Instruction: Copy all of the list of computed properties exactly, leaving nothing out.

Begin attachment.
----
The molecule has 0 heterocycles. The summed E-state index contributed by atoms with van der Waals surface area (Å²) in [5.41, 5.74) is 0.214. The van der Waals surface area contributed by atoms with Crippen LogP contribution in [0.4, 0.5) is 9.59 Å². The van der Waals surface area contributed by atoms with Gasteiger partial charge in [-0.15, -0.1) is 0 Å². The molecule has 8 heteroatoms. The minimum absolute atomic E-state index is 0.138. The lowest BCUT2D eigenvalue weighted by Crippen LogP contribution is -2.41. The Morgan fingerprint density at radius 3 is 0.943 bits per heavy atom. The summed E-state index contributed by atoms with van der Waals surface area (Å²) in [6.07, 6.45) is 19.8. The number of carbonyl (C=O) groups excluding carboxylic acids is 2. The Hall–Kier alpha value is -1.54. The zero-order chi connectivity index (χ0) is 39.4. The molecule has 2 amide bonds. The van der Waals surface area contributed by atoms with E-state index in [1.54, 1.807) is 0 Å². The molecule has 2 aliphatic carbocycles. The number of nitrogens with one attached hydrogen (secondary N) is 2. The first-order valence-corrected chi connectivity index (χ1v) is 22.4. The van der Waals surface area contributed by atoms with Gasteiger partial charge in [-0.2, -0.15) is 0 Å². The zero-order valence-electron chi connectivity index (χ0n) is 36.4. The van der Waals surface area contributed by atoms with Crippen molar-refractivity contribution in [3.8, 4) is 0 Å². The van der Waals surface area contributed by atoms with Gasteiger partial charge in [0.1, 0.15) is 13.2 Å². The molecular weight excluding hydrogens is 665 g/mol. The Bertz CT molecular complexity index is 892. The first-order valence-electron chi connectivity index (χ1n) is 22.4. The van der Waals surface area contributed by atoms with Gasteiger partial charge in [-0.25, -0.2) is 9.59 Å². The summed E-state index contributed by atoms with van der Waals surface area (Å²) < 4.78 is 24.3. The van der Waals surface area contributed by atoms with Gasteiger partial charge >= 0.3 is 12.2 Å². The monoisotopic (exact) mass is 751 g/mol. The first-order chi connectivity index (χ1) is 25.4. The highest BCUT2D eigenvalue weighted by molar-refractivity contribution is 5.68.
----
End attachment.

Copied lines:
The molecule has 0 heterocycles. The summed E-state index contributed by atoms with van der Waals surface area (Å²) in [5.41, 5.74) is 0.214. The van der Waals surface area contributed by atoms with Crippen LogP contribution in [0.4, 0.5) is 9.59 Å². The van der Waals surface area contributed by atoms with Gasteiger partial charge in [-0.15, -0.1) is 0 Å². The molecule has 8 heteroatoms. The minimum absolute atomic E-state index is 0.138. The lowest BCUT2D eigenvalue weighted by Crippen LogP contribution is -2.41. The Morgan fingerprint density at radius 3 is 0.943 bits per heavy atom. The summed E-state index contributed by atoms with van der Waals surface area (Å²) in [6.07, 6.45) is 19.8. The number of carbonyl (C=O) groups excluding carboxylic acids is 2. The Hall–Kier alpha value is -1.54. The zero-order chi connectivity index (χ0) is 39.4. The molecule has 2 amide bonds. The van der Waals surface area contributed by atoms with E-state index in [1.54, 1.807) is 0 Å². The molecule has 2 aliphatic carbocycles. The number of nitrogens with one attached hydrogen (secondary N) is 2. The first-order valence-corrected chi connectivity index (χ1v) is 22.4. The van der Waals surface area contributed by atoms with Gasteiger partial charge in [-0.2, -0.15) is 0 Å². The zero-order valence-electron chi connectivity index (χ0n) is 36.4. The van der Waals surface area contributed by atoms with Crippen molar-refractivity contribution in [3.8, 4) is 0 Å². The van der Waals surface area contributed by atoms with Gasteiger partial charge in [0.1, 0.15) is 13.2 Å². The molecular weight excluding hydrogens is 665 g/mol. The Bertz CT molecular complexity index is 892. The first-order valence-electron chi connectivity index (χ1n) is 22.4. The van der Waals surface area contributed by atoms with Gasteiger partial charge in [-0.25, -0.2) is 9.59 Å². The summed E-state index contributed by atoms with van der Waals surface area (Å²) < 4.78 is 24.3. The van der Waals surface area contributed by atoms with Gasteiger partial charge >= 0.3 is 12.2 Å². The monoisotopic (exact) mass is 751 g/mol. The first-order chi connectivity index (χ1) is 25.4. The highest BCUT2D eigenvalue weighted by molar-refractivity contribution is 5.68.